Portage Mayor Says City Was Not Told of Cyanide Leak for Days

The spill closed two beaches at Indiana Dunes National Park

City officials in Portage, Indiana said they weren't informed of a chemical leak in the Little Calumet River for multiple days after concerns were first reported. 

Portage Mayor John Cannon first learned of the potential leak in the river on Aug. 15, according to the city's Facebook page. The city said reports indicated others "knew of the concerns as early as August 12th." 

Environmental officials have since determined an Indiana steel plant dumped toxic levels of cyanide and ammonia-nitrogen in the Little Calumet River, killing fish and shutting down parts of the Indiana Dunes Wednesday. 

The Indiana Department of Environmental Management, which is leading the investigation, said a steel plant belonging to ArcelorMittal released excess amounts of cyanide and ammonia-nitrogen into the east branch of the river, causing several fish to die.

The department said it requested ArcelorMittal to help cleanup the spill and monitor the chemical concentration in the Little Calumet River.

The National Park Service said it closed the water out to 300 feet at the Portage Lakefront and Riverwalk beach area of the Indiana Dunes National Park. Portions of the Little Calumet River were closed between Highway 149 and 249, the park service said. The trails remain open.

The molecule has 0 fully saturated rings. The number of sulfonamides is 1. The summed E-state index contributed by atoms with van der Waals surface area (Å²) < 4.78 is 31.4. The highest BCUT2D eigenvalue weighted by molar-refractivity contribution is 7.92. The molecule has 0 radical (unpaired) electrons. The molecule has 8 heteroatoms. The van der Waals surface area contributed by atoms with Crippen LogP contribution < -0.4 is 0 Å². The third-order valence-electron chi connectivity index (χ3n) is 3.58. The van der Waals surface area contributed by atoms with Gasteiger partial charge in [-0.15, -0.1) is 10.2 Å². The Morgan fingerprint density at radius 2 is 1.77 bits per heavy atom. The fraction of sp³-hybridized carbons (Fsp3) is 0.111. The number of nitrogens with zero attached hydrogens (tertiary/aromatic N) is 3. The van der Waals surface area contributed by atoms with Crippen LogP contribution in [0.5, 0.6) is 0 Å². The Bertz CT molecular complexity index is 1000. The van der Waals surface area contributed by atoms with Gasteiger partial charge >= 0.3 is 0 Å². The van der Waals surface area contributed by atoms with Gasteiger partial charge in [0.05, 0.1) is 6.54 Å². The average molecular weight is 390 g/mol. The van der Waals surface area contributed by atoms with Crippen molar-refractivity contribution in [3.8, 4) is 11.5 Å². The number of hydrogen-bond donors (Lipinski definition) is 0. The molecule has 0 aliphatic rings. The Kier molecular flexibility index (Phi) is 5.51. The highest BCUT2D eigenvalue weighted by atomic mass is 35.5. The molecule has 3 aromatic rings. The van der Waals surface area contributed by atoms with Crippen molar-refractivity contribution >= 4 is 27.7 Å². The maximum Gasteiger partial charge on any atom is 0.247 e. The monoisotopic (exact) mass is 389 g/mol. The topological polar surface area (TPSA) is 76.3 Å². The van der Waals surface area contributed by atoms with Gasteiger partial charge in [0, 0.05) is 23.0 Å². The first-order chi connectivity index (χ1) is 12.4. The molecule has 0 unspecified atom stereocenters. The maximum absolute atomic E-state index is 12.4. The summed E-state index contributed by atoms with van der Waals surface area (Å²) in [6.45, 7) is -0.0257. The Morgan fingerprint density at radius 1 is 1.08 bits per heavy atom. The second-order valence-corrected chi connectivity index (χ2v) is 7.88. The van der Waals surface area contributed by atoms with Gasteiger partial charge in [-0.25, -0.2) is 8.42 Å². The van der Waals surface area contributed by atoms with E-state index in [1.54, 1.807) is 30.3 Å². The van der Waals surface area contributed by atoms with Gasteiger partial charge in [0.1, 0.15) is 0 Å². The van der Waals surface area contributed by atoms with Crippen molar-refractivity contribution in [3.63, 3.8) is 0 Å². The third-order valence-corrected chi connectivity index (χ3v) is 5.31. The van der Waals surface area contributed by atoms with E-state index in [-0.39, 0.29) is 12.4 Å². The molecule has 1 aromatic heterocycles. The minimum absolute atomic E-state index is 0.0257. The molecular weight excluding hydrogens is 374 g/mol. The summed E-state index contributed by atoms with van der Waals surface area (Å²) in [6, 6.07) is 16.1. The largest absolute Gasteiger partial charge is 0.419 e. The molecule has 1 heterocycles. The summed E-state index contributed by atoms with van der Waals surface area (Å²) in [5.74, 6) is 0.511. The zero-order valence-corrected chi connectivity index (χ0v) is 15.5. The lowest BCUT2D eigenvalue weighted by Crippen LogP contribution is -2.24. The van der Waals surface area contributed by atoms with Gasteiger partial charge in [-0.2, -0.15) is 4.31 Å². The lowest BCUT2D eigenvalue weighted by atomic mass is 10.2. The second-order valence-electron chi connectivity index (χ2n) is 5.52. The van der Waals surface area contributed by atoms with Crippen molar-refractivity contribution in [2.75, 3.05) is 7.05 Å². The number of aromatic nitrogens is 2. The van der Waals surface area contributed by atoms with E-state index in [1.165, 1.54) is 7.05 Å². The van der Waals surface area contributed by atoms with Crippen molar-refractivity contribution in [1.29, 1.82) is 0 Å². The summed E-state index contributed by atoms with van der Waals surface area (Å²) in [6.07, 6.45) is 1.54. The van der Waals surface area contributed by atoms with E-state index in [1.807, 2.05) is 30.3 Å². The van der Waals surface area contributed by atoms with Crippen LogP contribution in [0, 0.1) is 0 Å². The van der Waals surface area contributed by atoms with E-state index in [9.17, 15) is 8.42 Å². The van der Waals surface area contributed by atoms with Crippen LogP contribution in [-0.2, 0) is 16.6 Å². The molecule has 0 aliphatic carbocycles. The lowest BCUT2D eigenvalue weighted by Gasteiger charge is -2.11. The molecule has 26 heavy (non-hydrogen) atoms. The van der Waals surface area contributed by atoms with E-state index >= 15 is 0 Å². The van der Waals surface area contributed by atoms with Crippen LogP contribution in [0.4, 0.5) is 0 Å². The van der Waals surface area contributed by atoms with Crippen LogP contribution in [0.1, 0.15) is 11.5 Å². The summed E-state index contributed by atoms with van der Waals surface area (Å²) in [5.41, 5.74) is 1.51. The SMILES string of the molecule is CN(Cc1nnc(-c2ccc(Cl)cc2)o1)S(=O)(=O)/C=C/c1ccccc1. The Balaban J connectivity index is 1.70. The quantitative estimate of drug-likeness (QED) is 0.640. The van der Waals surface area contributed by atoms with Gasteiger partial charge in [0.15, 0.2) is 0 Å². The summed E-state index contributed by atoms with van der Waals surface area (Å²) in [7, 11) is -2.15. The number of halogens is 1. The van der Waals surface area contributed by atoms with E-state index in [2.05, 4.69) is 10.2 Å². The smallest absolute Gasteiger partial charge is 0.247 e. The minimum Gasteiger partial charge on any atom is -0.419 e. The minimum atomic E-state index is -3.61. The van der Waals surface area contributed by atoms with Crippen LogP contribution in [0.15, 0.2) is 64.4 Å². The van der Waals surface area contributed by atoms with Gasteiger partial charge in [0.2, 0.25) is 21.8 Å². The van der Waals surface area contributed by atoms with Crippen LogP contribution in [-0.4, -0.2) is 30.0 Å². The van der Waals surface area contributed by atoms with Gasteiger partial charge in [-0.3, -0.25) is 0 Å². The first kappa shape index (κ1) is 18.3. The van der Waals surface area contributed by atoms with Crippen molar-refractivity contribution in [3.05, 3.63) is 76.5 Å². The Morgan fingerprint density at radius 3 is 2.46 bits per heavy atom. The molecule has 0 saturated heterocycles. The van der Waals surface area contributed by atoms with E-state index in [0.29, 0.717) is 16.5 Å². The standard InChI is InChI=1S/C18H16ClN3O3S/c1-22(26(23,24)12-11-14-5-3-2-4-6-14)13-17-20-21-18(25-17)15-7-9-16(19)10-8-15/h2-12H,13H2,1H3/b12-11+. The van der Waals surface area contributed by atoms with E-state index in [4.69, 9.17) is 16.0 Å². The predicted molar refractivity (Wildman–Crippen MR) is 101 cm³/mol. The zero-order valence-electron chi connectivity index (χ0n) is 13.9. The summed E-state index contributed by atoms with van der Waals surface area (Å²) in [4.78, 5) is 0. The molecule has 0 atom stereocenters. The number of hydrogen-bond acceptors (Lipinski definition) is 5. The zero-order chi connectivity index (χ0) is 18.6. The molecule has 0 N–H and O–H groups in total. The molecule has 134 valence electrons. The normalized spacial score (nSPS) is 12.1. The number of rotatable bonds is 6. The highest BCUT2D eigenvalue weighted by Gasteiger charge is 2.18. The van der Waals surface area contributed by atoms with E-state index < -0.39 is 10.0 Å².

The waters will remain closed until the cause of the spill is determined, the park service said. Residents were told to avoid eating fish from the affected area.

A spokesperson for ArcelorMittal said in a statement that the company was "concerned" about the cyanide and ammonia levels in the water, and that it was investigating the source and working with all agencies involved. 

"We will continue to work closely with the agencies involved and provide updates as appropriate," ArcelorMittal's statement reads, adding that the company was also notified of an oil spill at the Port of Indiana, which it also continues to investigate.

"ArcelorMittal Burns Harbor is committed to environmental compliance and takes both situations very seriously," the company said. "We will continue working cooperatively with the agencies involved on each matter to identify the responsible party and/or source and address accordingly."

The city's post said Cannon "holds Arcelor Mittal responsible for this event, and also parts blame to IDEM for not informing the City of Portage until several days after the first incident."

"The Mayor is calling for action to be taken," the post reads. "Further, the City of Portage will be taking aggressive action with the EPA to ensure the breakdown of communication, like this, does not occur again."

A spokesperson for the Indiana Sand Dunes said they had no knowledge of any delay in contact about the leak.

"I do know sometimes agencies don’t realize it’s happened immediately," Bruce Rowe with the Indiana Sand Dunes told NBC 5. "Where by the time they get the right person at each agency it seems like a delay but we’ve had good working relationships with IDEM, EPA and for that matter Arcelor Mittal.”

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